Physical examinations of candidates: legal dilemma

Q We are recruiting a new sales director and I am keen to include both a physical and mental examination in the interview process. Can the applicants refuse and how would I need to document the findings and considerations if, for example, I decide not to hire a candidate with a bad medical record or a heart condition?

A The wish to conduct physical and mental examinations of your candidates is understandable, but raises certain legal issues, such as the duty to make reasonable adjustments under UK disability discrimination legislation.

Examinations intended to establish a candidate’s medical condition normally involve some form of occupational health assessment. Provided these are properly conducted in clinical terms, they should not put a potential candidate with a disability at the substantial disadvantage that would be necessary for this duty to arise. Greater care must be taken with the resulting report, as this will almost certainly form part of the arrangements for determining whether the candidate is offered employment.

Aptitude tests, whether physical or mental, should likewise be directed towards the central requirements of the job that either an employer cannot adjust or that would not be regarded as reasonable for the employer to adjust.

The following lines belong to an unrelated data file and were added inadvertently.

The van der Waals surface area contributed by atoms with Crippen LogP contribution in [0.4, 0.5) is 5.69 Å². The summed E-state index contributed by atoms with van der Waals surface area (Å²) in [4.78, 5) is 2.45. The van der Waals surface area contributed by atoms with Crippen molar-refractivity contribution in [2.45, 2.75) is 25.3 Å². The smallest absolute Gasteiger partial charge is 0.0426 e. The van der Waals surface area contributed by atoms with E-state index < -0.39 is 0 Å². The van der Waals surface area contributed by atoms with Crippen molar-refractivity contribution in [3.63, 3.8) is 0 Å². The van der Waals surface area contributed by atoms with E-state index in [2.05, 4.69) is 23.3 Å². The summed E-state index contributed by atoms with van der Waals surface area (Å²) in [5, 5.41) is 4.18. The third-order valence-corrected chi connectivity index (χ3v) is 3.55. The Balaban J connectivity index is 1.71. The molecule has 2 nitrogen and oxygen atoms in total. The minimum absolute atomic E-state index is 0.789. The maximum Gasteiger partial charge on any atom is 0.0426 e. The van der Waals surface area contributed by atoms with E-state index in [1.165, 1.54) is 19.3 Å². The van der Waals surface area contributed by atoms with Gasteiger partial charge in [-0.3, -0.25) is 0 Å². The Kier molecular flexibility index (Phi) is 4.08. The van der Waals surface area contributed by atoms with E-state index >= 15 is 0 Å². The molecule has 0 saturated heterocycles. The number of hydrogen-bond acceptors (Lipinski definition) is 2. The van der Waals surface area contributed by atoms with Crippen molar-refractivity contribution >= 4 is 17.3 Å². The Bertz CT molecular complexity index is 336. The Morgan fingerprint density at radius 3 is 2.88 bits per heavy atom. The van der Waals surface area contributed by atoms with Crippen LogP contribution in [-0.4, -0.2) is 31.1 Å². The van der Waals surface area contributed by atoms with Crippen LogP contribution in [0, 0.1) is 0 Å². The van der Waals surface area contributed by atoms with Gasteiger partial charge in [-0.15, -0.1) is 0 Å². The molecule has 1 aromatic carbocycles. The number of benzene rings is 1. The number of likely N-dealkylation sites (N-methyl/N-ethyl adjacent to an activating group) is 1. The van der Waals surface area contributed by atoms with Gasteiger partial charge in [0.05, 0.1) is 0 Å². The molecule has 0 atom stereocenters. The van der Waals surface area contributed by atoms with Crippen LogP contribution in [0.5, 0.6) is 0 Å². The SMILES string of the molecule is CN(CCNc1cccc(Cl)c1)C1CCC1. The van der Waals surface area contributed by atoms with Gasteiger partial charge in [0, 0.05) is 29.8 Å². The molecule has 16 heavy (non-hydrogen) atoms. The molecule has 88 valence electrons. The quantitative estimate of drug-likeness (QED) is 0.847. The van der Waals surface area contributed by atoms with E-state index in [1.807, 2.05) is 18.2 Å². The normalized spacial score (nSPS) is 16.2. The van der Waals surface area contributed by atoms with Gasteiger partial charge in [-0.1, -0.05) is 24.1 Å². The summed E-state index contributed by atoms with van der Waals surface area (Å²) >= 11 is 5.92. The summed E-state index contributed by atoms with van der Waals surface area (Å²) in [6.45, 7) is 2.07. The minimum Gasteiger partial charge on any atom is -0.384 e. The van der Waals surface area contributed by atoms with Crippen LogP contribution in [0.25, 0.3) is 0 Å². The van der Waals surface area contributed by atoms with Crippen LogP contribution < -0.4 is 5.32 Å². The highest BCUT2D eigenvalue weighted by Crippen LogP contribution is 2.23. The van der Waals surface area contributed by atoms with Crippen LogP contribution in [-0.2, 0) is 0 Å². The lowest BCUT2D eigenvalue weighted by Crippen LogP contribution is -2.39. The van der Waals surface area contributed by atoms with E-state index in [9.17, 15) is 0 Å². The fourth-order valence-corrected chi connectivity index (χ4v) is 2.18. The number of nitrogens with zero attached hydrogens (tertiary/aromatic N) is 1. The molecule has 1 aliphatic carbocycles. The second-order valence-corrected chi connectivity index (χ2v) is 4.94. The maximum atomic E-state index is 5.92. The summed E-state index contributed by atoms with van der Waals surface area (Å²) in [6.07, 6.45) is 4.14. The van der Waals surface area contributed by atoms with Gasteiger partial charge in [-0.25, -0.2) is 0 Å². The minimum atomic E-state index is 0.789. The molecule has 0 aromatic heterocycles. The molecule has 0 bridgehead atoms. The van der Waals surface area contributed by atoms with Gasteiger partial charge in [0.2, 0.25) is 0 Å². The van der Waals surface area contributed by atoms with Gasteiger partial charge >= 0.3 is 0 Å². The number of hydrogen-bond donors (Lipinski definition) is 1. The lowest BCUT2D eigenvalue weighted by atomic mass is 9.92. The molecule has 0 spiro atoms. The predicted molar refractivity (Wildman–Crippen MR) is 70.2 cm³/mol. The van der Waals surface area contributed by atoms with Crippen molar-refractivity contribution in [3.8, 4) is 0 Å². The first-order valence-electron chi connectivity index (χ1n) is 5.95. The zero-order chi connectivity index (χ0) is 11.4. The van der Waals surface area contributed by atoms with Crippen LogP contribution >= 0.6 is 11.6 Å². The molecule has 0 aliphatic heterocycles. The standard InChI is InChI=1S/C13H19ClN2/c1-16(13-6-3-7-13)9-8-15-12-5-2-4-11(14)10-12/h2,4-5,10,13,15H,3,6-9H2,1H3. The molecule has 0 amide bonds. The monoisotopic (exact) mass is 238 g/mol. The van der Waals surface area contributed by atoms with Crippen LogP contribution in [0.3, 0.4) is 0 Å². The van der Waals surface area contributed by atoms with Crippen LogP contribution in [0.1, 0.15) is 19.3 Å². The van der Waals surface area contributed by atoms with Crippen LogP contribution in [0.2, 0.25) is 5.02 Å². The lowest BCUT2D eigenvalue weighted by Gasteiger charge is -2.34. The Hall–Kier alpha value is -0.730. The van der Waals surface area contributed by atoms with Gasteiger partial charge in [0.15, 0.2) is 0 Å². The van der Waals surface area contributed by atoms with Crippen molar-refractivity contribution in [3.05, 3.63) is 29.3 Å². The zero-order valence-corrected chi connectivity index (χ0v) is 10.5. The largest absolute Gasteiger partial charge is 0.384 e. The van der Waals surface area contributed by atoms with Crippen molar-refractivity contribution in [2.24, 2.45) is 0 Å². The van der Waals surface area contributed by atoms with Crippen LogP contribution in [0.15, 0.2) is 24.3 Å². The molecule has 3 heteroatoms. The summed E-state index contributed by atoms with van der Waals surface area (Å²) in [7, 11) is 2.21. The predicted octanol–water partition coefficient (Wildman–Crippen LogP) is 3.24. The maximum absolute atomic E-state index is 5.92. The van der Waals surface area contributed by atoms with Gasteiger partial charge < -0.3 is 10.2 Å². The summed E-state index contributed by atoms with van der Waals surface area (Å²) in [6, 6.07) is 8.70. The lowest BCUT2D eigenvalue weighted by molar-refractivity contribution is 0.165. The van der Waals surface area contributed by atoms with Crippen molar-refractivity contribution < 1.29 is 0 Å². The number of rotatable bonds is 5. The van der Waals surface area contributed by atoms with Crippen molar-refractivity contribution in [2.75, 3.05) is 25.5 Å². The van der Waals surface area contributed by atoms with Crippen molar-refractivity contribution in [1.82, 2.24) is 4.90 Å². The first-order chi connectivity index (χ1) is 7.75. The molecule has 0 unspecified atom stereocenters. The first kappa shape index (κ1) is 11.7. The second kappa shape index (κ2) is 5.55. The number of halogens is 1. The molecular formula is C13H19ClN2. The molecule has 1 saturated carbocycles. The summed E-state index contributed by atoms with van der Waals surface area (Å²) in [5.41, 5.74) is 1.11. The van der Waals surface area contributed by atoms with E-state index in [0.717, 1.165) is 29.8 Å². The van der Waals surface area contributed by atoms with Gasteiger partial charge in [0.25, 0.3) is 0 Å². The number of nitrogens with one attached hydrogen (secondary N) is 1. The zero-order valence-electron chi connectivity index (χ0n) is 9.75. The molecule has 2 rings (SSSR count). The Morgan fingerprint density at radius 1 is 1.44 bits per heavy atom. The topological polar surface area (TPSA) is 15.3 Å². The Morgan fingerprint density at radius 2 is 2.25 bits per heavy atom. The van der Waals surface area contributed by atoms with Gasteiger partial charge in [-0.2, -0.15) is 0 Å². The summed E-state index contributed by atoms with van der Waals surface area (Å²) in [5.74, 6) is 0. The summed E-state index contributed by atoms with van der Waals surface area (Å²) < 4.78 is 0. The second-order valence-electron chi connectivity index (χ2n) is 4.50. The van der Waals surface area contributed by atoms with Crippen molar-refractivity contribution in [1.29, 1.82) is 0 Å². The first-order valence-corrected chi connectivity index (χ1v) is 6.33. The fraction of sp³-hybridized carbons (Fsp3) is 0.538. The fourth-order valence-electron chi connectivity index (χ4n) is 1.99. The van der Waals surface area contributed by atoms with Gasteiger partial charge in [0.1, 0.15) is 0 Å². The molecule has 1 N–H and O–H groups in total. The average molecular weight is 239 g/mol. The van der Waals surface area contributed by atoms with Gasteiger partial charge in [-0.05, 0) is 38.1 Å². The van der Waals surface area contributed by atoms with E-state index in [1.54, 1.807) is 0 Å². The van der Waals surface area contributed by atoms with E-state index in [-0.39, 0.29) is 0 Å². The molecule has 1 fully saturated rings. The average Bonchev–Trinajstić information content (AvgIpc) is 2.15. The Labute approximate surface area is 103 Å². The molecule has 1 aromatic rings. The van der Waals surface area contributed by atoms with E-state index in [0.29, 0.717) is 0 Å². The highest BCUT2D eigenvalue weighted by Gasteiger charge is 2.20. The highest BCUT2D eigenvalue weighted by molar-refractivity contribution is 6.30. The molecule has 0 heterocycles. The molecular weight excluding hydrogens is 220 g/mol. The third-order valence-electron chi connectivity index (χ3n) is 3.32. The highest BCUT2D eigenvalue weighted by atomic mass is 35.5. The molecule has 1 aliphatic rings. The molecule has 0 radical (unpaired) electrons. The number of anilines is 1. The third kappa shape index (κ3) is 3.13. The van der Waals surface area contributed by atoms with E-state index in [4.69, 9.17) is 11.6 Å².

It is worth remembering that some disabilities will have a specific impact on a candidate’s ability to complete the test. Some candidates may, for example, struggle with a particular cognitive element; some adjustments may be as simple as allowing the candidate more time. The duty to make reasonable adjustments may alternatively be satisfied in how you assess the results of the tests by making specific allowances or applying a weighting to the results. Many employers consciously inquire about a candidate’s disabilities at the application stage so that the assessment stage can be devised or adjusted accordingly.

There is no particular magic to the way such a recruitment process should be documented generally; it is obviously important to supplement a written recruitment procedure with evidence of the adjustments made, and the legitimate reasons for preferring or rejecting a particular candidate. Thus, any candidate who refuses to undergo the examinations, who withdraws (as is their right), or is eliminated from further consideration will have a much greater difficulty claiming a breach of the duty to make reasonable adjustments.

In the light of these requirements, the simple rejection of a candidate for potential reasons such as a bad medical record or a heart condition would be liable to challenge.

Michael Berriman, partner, Weightmans

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